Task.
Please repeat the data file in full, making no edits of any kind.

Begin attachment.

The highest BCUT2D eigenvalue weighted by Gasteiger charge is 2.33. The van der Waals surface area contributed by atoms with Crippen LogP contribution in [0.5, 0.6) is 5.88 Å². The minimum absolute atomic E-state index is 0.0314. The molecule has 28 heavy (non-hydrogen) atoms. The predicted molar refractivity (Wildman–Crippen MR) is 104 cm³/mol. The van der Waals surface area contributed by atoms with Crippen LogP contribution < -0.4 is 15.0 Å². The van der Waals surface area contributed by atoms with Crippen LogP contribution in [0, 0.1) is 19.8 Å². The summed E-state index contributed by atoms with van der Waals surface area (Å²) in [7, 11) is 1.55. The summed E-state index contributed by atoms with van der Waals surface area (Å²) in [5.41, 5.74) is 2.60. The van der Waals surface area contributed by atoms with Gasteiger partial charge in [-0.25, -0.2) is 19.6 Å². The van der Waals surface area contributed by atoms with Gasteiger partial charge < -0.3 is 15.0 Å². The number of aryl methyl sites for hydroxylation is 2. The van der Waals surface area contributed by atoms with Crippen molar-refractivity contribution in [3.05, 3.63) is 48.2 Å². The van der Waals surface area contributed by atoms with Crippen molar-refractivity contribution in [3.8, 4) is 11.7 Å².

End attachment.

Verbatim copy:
The highest BCUT2D eigenvalue weighted by Gasteiger charge is 2.33. The van der Waals surface area contributed by atoms with Crippen LogP contribution in [0.5, 0.6) is 5.88 Å². The minimum absolute atomic E-state index is 0.0314. The molecule has 28 heavy (non-hydrogen) atoms. The predicted molar refractivity (Wildman–Crippen MR) is 104 cm³/mol. The van der Waals surface area contributed by atoms with Crippen LogP contribution < -0.4 is 15.0 Å². The van der Waals surface area contributed by atoms with Crippen LogP contribution in [0, 0.1) is 19.8 Å². The summed E-state index contributed by atoms with van der Waals surface area (Å²) in [7, 11) is 1.55. The summed E-state index contributed by atoms with van der Waals surface area (Å²) in [5.41, 5.74) is 2.60. The van der Waals surface area contributed by atoms with Gasteiger partial charge in [-0.25, -0.2) is 19.6 Å². The van der Waals surface area contributed by atoms with Gasteiger partial charge < -0.3 is 15.0 Å². The number of aryl methyl sites for hydroxylation is 2. The van der Waals surface area contributed by atoms with Crippen molar-refractivity contribution in [3.05, 3.63) is 48.2 Å². The van der Waals surface area contributed by atoms with Crippen molar-refractivity contribution in [3.8, 4) is 11.7 Å².